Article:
Published online May 8, 2016. doi: 10.5409/wjcp.v5.i2.198
Peer-review started: July 27, 2015
First decision: September 22, 2015
Revised: December 26, 2015
Accepted: January 21, 2016
Article in press: January 22, 2016
Published online: May 8, 2016
AIM: To determine parental knowledge about acute otitis media (AOM) and its antibiotic therapy, antibiotic resistance and the willingness to comply with the watchful waiting (WW) approach in primary care settings in southern Israel.
METHODS: The study was conducted in 3 primary care clinics and the pediatric emergency room of Soroka University Medical Center. Questionnaires (20 questions on education background, previous AOM experience, knowledge on antimicrobial resistance and attitude vs the WW approach) were filled by 600 parents (150 at each centers) of children < 6 years of age.
RESULTS: Mothers represented 69% of parents; 2% had an education of < 10 school years, 46% had high-school education and 17% had an academic degree. 69% parents reported previous experience with AOM and 56% thought that antibiotics represent the only treatment for AOM. Knowledge on bacterial resistance to antibiotics was reported by 57% of the parents; 86% parents were willing to accept/probably accept the WW approach for their children. Logistic regression analysis revealed a significant association between parental education and knowledge about bacterial resistance to antibiotics and that previous experience with AOM was significantly associated with reluctance to accept the WW approach. More parents with knowledge on bacterial resistance were willing to accept the WW approach compared with parents without such knowledge. No correlation was found between the education level and willingness to accept the WW approach.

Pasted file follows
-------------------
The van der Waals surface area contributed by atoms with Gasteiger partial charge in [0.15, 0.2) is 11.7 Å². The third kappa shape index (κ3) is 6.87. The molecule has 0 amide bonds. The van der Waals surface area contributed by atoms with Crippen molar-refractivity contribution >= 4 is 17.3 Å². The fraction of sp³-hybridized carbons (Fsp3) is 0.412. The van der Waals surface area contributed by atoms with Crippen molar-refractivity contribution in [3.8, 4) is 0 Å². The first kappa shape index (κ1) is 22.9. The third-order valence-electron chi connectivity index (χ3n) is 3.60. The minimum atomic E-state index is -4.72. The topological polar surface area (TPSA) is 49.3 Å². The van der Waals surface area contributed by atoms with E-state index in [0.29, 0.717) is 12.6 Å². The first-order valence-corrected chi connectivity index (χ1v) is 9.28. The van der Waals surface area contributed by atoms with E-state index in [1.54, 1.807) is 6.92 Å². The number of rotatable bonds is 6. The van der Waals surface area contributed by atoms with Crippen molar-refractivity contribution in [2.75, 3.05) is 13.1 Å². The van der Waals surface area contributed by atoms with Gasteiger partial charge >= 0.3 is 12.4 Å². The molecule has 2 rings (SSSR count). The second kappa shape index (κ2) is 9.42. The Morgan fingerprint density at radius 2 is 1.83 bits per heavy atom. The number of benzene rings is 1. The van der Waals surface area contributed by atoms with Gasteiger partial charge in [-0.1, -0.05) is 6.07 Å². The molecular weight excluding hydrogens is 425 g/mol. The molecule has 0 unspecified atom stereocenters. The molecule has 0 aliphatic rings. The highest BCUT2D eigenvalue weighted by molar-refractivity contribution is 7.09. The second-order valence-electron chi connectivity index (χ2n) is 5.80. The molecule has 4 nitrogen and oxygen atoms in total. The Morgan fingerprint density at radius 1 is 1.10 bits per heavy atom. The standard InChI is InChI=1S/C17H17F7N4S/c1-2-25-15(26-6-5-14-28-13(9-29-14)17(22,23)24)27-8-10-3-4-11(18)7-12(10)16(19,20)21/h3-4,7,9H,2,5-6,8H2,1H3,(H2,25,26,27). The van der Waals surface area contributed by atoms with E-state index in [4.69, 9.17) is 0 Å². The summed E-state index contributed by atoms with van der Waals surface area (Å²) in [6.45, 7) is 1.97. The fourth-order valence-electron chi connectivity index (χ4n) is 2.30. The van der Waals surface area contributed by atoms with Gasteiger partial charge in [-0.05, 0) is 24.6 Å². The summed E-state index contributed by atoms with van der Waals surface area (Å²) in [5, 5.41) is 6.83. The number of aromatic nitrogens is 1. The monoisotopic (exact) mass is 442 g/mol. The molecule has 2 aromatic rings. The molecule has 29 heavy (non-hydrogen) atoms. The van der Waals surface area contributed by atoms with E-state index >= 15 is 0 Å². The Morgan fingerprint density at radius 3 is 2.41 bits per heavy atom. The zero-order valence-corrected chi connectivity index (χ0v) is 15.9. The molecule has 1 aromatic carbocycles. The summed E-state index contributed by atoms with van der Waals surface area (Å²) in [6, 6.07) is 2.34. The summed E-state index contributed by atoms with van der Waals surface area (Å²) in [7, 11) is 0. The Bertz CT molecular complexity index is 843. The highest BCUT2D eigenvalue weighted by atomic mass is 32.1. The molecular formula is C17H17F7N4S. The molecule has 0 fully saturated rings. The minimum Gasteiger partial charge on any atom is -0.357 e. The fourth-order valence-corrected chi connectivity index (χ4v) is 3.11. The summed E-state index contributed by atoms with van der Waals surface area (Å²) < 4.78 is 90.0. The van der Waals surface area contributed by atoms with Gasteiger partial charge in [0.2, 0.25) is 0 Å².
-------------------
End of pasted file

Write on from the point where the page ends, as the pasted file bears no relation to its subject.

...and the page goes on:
CONCLUSION: A significant correlation was found between previous parental education and experience with AOM and the knowledge about antibiotic use, bacterial resistance and acceptance of the WW approach.
Core tip: The 2004 and 2013 guidelines of the American Academy of Pediatrics suggest the use of a watchful waiting (WW) approach to antibiotic therapy in a selected group of children with acute otitis media (AOM). We determined the parental knowledge about AOM and its antibiotic therapy, antibiotic resistance and the willingness to comply with the WW approach in primary care settings and found a significant correlation between parental education level, previous experience with AOM, knowledge about antibiotic use and about bacterial resistance and the acceptance of the WW approach.